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Near the front lines: getting a close look at firefighting
Editor's note: Reporter Ross Coyle, a member of the Washington National Guard, spent two weeks working as a field medic near the front lines of Washington's wildfires.
Through a series of interesting circumstances I found myself sitting in a military Humvee-ambulance on the black zone of the Carlton Complex Fire.
Widely hyped as the largest wildfire in state history, the complex demanded the National Guard's activation – the first time in 20 years – to assist with digging fire lines, medical and logistical support.
While hearing about the manpower and logistics necessary to help fight a wildfire is one thing, seeing it in person is an eye-opening experience. From the training we received to the sheer size of the incident command center, it was amazing to see how many resources could be mobilized in such a quick timeframe.
My unit, C-Co/181 Brigade Support Battalion, volunteered eight medics to the cities of Omak and Okanogan to help with the fire's eastern region.
To serve on fire crews, a wildland firefighter earns his red card, a certification that proves he has completed training. The National Guard pushed 300 soldiers through this training in four days to get them ready for firefighting, myself and seven other medics included.
Training included fire behavior and equipment usage, as well as fire shelter training. The emergency shelters were particularly hard to stomach for some soldiers. One incredulous soldier, looking at the shelter, exclaimed "that's supposed to save my (expletive) life?"
The six-foot-long, two-foot-high aluminum covers are designed to be deployed if fire crews are surrounded by a fire. They're claustrophobic and can reach temperatures of 500 degrees if they're actually used. The odds of surviving in one of the shelters comes out to about 50/50, but it's better to use it and die then die and not try.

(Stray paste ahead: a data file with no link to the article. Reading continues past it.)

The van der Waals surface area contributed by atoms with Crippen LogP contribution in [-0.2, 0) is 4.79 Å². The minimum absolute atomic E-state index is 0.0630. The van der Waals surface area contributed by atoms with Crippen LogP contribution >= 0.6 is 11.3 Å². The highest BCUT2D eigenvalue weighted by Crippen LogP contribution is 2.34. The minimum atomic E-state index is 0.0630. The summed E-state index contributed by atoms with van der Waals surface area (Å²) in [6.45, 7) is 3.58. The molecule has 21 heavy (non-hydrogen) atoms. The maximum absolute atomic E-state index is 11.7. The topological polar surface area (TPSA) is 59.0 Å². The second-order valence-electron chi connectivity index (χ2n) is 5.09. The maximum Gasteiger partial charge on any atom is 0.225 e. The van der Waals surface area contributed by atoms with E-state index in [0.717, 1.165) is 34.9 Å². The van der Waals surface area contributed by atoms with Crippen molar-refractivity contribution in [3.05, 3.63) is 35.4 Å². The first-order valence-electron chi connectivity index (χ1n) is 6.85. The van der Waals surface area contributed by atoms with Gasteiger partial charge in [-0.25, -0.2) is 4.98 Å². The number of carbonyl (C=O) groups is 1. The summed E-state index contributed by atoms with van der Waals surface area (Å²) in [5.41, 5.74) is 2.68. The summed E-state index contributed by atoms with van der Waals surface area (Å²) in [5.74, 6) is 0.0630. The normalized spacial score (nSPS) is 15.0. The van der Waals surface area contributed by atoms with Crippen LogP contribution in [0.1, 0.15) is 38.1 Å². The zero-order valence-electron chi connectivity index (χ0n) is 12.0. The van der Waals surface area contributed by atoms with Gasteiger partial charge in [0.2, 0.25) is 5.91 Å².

As medics, we received little to no preparation for what to expect when we reached the fireline outside of some teachers recommending moleskin for blisters and ace wraps for sprains. A day before we left several non-commissioned officers, Sgts. Chris Hedtke and Luke Noury had made the long trek from Seattle to Yakima to deliver four medical equipment sets to us.
The key was preparing just right. You packed equipment for high probability situations such as blisters, cuts and dehydration while also considering burn injuries, breathing and airway problems.
Carrying too little equipment would be disastrous, but carrying too much gets in the way and makes it hard to find things that are actually needed.
Wildland firefighters operated in two locations – the fireline and in the tent city that served as an incident command center.
The center could be mistaken for a hobo camp. Hundreds of tents are set up to house around 1,000 firefighters, cooks, communication specialists and command leadership. Everything from mobile showers to kitchens to operations centers were set up to create a miniature city within a city, all with the mission of supporting those on the fireline.
The fireline itself resembled a moonscape on one side juxtaposed next to lush forests and made for a stark and fascinating comparison. On one side blackened, charred forest floor with fallen trees outlined in ash piles. Exactly 20 feet away a forest teemed with ferns and grass. The dust also defined the area. The lightest steps could send dust into the air, and it clung to clothes and gear and skin.
We spent most of our days in the field ambulances, stationed at strategic points where we could help different teams. The work was so safe that most teams went without.
Firefighters, on the other hand, stay busier. They use pulaskis, hoes and shovels to carve up chunks of forest to deprive fires of fuel with or spray down the underbrush with water. Bulldozers help remove even larger swaths of fuel from the fire's path, and 500-gallon water trucks provide a variety of aids, from spraying down brush to transporting water deep into the fire zone.
Wildland firefighting is an extremely strategic effort. Crews can't access every section of a fire, and the key is preventing the fire to spread with the resources available. More often than not, lines have to be constructed well ahead of the fire in strategic areas that will minimize chances of the fire spreading.
Being on a wildland fire area for the first time, more than anything else, put in perspective the incredible amount of resources synchronized to a single task.
The enormous portable camps of support staff, food trucks, equipment depots, communications and firefighters were a constant reminder that if a task is pressing enough, people will spare no expense to make sure that it's completed.